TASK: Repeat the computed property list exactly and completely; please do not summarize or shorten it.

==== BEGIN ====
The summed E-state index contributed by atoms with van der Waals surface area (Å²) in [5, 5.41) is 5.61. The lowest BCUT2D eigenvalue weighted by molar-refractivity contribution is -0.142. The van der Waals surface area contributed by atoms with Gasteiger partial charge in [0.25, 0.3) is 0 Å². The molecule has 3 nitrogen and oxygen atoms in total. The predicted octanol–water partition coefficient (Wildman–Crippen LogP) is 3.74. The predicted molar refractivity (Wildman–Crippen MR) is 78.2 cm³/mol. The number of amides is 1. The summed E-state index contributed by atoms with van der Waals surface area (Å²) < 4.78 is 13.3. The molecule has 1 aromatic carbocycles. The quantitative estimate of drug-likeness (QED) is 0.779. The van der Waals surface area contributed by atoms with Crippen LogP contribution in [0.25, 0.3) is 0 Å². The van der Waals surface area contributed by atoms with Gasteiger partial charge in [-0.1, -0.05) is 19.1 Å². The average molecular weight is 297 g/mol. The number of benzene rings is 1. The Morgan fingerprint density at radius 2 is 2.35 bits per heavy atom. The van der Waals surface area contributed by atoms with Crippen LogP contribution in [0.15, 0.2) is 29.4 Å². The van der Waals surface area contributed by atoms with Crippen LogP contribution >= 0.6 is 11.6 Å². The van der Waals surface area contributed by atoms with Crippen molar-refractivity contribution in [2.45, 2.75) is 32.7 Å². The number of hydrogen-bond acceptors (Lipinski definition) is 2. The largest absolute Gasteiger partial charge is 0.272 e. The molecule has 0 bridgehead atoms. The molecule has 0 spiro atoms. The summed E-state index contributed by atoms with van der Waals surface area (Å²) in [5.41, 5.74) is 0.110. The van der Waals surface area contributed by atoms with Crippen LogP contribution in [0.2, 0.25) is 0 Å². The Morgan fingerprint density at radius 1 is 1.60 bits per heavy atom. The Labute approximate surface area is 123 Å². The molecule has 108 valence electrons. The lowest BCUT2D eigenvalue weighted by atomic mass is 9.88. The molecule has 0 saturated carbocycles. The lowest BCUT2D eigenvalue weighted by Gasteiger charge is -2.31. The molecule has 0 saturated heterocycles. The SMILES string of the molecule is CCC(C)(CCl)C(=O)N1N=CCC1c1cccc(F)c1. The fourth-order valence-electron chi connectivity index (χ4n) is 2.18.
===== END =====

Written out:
The summed E-state index contributed by atoms with van der Waals surface area (Å²) in [5, 5.41) is 5.61. The lowest BCUT2D eigenvalue weighted by molar-refractivity contribution is -0.142. The van der Waals surface area contributed by atoms with Gasteiger partial charge in [0.25, 0.3) is 0 Å². The molecule has 3 nitrogen and oxygen atoms in total. The predicted octanol–water partition coefficient (Wildman–Crippen LogP) is 3.74. The predicted molar refractivity (Wildman–Crippen MR) is 78.2 cm³/mol. The number of amides is 1. The summed E-state index contributed by atoms with van der Waals surface area (Å²) < 4.78 is 13.3. The molecule has 1 aromatic carbocycles. The quantitative estimate of drug-likeness (QED) is 0.779. The van der Waals surface area contributed by atoms with Crippen LogP contribution in [0.25, 0.3) is 0 Å². The van der Waals surface area contributed by atoms with Gasteiger partial charge in [-0.1, -0.05) is 19.1 Å². The average molecular weight is 297 g/mol. The number of benzene rings is 1. The Morgan fingerprint density at radius 2 is 2.35 bits per heavy atom. The van der Waals surface area contributed by atoms with Crippen LogP contribution in [0.15, 0.2) is 29.4 Å². The van der Waals surface area contributed by atoms with Crippen LogP contribution >= 0.6 is 11.6 Å². The van der Waals surface area contributed by atoms with Crippen molar-refractivity contribution in [2.45, 2.75) is 32.7 Å². The number of hydrogen-bond acceptors (Lipinski definition) is 2. The largest absolute Gasteiger partial charge is 0.272 e. The molecule has 0 bridgehead atoms. The molecule has 0 spiro atoms. The summed E-state index contributed by atoms with van der Waals surface area (Å²) in [5.41, 5.74) is 0.110. The van der Waals surface area contributed by atoms with Crippen LogP contribution in [0.2, 0.25) is 0 Å². The Morgan fingerprint density at radius 1 is 1.60 bits per heavy atom. The Labute approximate surface area is 123 Å². The molecule has 108 valence electrons. The lowest BCUT2D eigenvalue weighted by atomic mass is 9.88. The molecule has 0 saturated carbocycles. The lowest BCUT2D eigenvalue weighted by Gasteiger charge is -2.31. The molecule has 0 saturated heterocycles. The SMILES string of the molecule is CCC(C)(CCl)C(=O)N1N=CCC1c1cccc(F)c1. The fourth-order valence-electron chi connectivity index (χ4n) is 2.18.